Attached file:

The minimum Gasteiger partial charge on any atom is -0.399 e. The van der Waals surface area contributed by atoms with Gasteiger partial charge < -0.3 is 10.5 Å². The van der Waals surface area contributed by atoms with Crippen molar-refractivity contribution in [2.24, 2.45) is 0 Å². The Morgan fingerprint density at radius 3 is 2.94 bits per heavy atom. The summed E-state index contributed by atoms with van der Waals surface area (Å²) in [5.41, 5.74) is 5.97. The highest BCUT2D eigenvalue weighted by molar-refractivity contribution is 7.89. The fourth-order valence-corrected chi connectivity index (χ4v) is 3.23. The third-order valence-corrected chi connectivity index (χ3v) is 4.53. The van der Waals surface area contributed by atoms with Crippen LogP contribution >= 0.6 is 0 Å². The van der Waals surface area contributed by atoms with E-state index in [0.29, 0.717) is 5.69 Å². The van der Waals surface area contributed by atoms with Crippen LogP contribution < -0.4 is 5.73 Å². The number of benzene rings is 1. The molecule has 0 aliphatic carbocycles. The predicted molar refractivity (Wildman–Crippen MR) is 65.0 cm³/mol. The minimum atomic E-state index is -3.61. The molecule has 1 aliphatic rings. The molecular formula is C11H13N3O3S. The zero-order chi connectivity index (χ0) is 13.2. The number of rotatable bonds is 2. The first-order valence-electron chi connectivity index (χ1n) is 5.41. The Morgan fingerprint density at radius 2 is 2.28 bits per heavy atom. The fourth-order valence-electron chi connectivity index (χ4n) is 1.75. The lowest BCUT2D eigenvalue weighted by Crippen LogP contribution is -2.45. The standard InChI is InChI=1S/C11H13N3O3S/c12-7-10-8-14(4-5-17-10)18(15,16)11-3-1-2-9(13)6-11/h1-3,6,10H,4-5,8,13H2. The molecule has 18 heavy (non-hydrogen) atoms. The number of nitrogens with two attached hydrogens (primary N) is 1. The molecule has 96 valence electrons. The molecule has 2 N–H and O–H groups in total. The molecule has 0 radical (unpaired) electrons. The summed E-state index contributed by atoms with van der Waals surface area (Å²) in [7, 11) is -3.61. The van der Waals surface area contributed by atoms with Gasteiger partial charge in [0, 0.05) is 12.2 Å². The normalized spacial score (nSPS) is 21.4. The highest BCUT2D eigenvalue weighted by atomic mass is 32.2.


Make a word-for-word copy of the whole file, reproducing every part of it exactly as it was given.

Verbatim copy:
The minimum Gasteiger partial charge on any atom is -0.399 e. The van der Waals surface area contributed by atoms with Gasteiger partial charge < -0.3 is 10.5 Å². The van der Waals surface area contributed by atoms with Crippen molar-refractivity contribution in [2.24, 2.45) is 0 Å². The Morgan fingerprint density at radius 3 is 2.94 bits per heavy atom. The summed E-state index contributed by atoms with van der Waals surface area (Å²) in [5.41, 5.74) is 5.97. The highest BCUT2D eigenvalue weighted by molar-refractivity contribution is 7.89. The fourth-order valence-corrected chi connectivity index (χ4v) is 3.23. The third-order valence-corrected chi connectivity index (χ3v) is 4.53. The van der Waals surface area contributed by atoms with Crippen LogP contribution >= 0.6 is 0 Å². The van der Waals surface area contributed by atoms with E-state index in [0.29, 0.717) is 5.69 Å². The van der Waals surface area contributed by atoms with Crippen LogP contribution < -0.4 is 5.73 Å². The number of benzene rings is 1. The molecule has 0 aliphatic carbocycles. The predicted molar refractivity (Wildman–Crippen MR) is 65.0 cm³/mol. The minimum atomic E-state index is -3.61. The molecule has 1 aliphatic rings. The molecular formula is C11H13N3O3S. The zero-order chi connectivity index (χ0) is 13.2. The number of rotatable bonds is 2. The first-order valence-electron chi connectivity index (χ1n) is 5.41. The Morgan fingerprint density at radius 2 is 2.28 bits per heavy atom. The fourth-order valence-electron chi connectivity index (χ4n) is 1.75. The lowest BCUT2D eigenvalue weighted by Crippen LogP contribution is -2.45. The standard InChI is InChI=1S/C11H13N3O3S/c12-7-10-8-14(4-5-17-10)18(15,16)11-3-1-2-9(13)6-11/h1-3,6,10H,4-5,8,13H2. The molecule has 18 heavy (non-hydrogen) atoms. The number of nitrogens with two attached hydrogens (primary N) is 1. The molecule has 96 valence electrons. The molecule has 2 N–H and O–H groups in total. The molecule has 0 radical (unpaired) electrons. The summed E-state index contributed by atoms with van der Waals surface area (Å²) in [7, 11) is -3.61. The van der Waals surface area contributed by atoms with Gasteiger partial charge in [0, 0.05) is 12.2 Å². The normalized spacial score (nSPS) is 21.4. The highest BCUT2D eigenvalue weighted by atomic mass is 32.2.